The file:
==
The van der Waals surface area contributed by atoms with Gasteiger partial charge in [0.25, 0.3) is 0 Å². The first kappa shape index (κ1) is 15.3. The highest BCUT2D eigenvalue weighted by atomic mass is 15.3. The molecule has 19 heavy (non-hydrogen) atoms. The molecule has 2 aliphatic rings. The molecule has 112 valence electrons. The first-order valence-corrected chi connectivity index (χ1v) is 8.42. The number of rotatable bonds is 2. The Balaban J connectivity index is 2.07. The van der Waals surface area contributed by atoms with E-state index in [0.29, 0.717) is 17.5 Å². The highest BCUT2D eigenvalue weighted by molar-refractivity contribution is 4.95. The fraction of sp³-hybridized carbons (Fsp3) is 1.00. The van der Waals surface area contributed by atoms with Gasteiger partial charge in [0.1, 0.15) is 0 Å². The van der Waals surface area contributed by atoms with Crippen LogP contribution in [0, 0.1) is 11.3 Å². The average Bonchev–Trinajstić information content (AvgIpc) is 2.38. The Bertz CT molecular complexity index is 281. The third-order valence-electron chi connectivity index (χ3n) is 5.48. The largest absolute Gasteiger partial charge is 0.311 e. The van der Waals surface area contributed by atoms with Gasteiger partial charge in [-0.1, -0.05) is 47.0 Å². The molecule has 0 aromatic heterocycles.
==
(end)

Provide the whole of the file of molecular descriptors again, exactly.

The van der Waals surface area contributed by atoms with Gasteiger partial charge in [0.25, 0.3) is 0 Å². The first kappa shape index (κ1) is 15.3. The highest BCUT2D eigenvalue weighted by atomic mass is 15.3. The molecule has 19 heavy (non-hydrogen) atoms. The molecule has 2 aliphatic rings. The molecule has 112 valence electrons. The first-order valence-corrected chi connectivity index (χ1v) is 8.42. The number of rotatable bonds is 2. The Balaban J connectivity index is 2.07. The van der Waals surface area contributed by atoms with E-state index in [0.29, 0.717) is 17.5 Å². The highest BCUT2D eigenvalue weighted by molar-refractivity contribution is 4.95. The fraction of sp³-hybridized carbons (Fsp3) is 1.00. The van der Waals surface area contributed by atoms with Gasteiger partial charge in [0.1, 0.15) is 0 Å². The van der Waals surface area contributed by atoms with Crippen LogP contribution in [0, 0.1) is 11.3 Å². The average Bonchev–Trinajstić information content (AvgIpc) is 2.38. The Bertz CT molecular complexity index is 281. The third-order valence-electron chi connectivity index (χ3n) is 5.48. The largest absolute Gasteiger partial charge is 0.311 e. The van der Waals surface area contributed by atoms with Gasteiger partial charge in [-0.1, -0.05) is 47.0 Å². The molecule has 0 aromatic heterocycles.